Soothe the post-holiday blahs with body / negative’s ethereal shoegaze and Sinzere’s playful disco

While Reneé Rapp proves the perfect Gen Z Regina George

New year, new Tune-Up column! We at Xtra took a wee break over the holidays, so my column wasn’t published at the end of the month as per usual. But the start of 2024 doesn’t mean we should move on too quickly from the amazing queer music that came out in December. Let’s simultaneously kick off the new year and look back on the past couple of weeks with an ethereal shoegaze single from body / negative, a bluesy folk song from Joanna Sternberg and some glitzy femme pop/rap from Reneé Rapp. 

“Keep My Shit Together”—Asha Jefferies

Post-holiday and early New Year fatigue is taxing, but luckily Asha Jefferies’s “Keep My Shit Together” is a remedy. This breezy pop-rock track has a softness to it—it wouldn’t be out of place playing on a sunny beach somewhere—and then Jefferies hits you with a healthy dose of the existential dread, anxiety and loneliness that many of us feel during December, but don’t dare to admit (because hey, holidays! Joy and cheer!) “I went kinda mental around the holiday season/ All these shiny people, but I’m happy to pretend,” she sings. It’s hard feeling like the only person in the room not “getting” it, doing everything in your power to keep those negative emotions from rearing their ugly heads for the sake of the people you love. Jefferies takes the broadness of this internal dilemma and makes it feel a little less daunting for a few minutes. “Keep My Shit Together” works for any number of festivities you’re just not feeling festive for.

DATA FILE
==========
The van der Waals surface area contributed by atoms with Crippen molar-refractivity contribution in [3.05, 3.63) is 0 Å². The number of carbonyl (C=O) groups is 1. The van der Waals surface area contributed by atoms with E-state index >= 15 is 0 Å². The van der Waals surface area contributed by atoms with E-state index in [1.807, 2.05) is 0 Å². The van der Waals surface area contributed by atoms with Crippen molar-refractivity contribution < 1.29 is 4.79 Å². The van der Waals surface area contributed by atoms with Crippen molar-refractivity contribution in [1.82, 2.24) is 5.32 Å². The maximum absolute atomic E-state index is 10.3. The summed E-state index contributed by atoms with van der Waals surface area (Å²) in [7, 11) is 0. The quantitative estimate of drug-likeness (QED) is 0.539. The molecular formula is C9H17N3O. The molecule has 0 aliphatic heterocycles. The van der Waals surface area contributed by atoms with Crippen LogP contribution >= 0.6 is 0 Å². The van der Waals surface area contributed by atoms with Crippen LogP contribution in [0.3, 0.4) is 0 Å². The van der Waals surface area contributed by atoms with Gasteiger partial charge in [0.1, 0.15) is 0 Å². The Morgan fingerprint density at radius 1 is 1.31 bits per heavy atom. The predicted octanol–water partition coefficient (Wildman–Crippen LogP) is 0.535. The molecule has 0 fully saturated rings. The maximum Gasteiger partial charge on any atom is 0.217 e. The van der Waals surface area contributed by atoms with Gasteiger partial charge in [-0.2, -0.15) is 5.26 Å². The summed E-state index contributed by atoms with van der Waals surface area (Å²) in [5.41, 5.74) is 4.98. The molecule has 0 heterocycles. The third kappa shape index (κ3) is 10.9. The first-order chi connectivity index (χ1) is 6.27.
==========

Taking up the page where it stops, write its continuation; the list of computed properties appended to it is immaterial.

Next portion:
“ataraxia”—body / negative 

Sometimes more than five minutes of hazy shoegaze ambience with minimal lyrics is exactly what you need to tune out the noise of the world and soothe your brain. body / negative delivers that with their song “ataraxia,” a word that means “tranquility and calmness.” The newest album from singer and multi-instrumentalist Andy Schiaffino, everett is a dreamy, lo-fi soundscape that transports you to another realm. “ataraxia” was co-produced by Madeline Johnston of Midwife, and its blurry guitar chords and resounding high-pitched vocals float listeners through a starry galaxy of ethereal sound. It never escalates into something louder with more complicated additions—Schiaffino keeps you in this blissful meditative state for nearly seven minutes, allowing you to feel whatever you need to feel.

 

“Boogie”—Sinzere

If this column had gone up before Jan. 1, I definitely would’ve recommended Sinzere’s “Boogie” as a must-have for your New Year’s Eve playlists. Dripping with a joyful bombast that never loses its mellowing effect, groovy disco and and hip-hop, this track is a lot of fun. The Calgary-based rapper and singer catapults listeners right back to the ’70s underneath a shimmering disco ball. Funky synths, a blithe beat and Sinzere’s easygoing and playful flow create a timeless energy that’s impossible not to move to.

“Without You”—Joanna Sternerg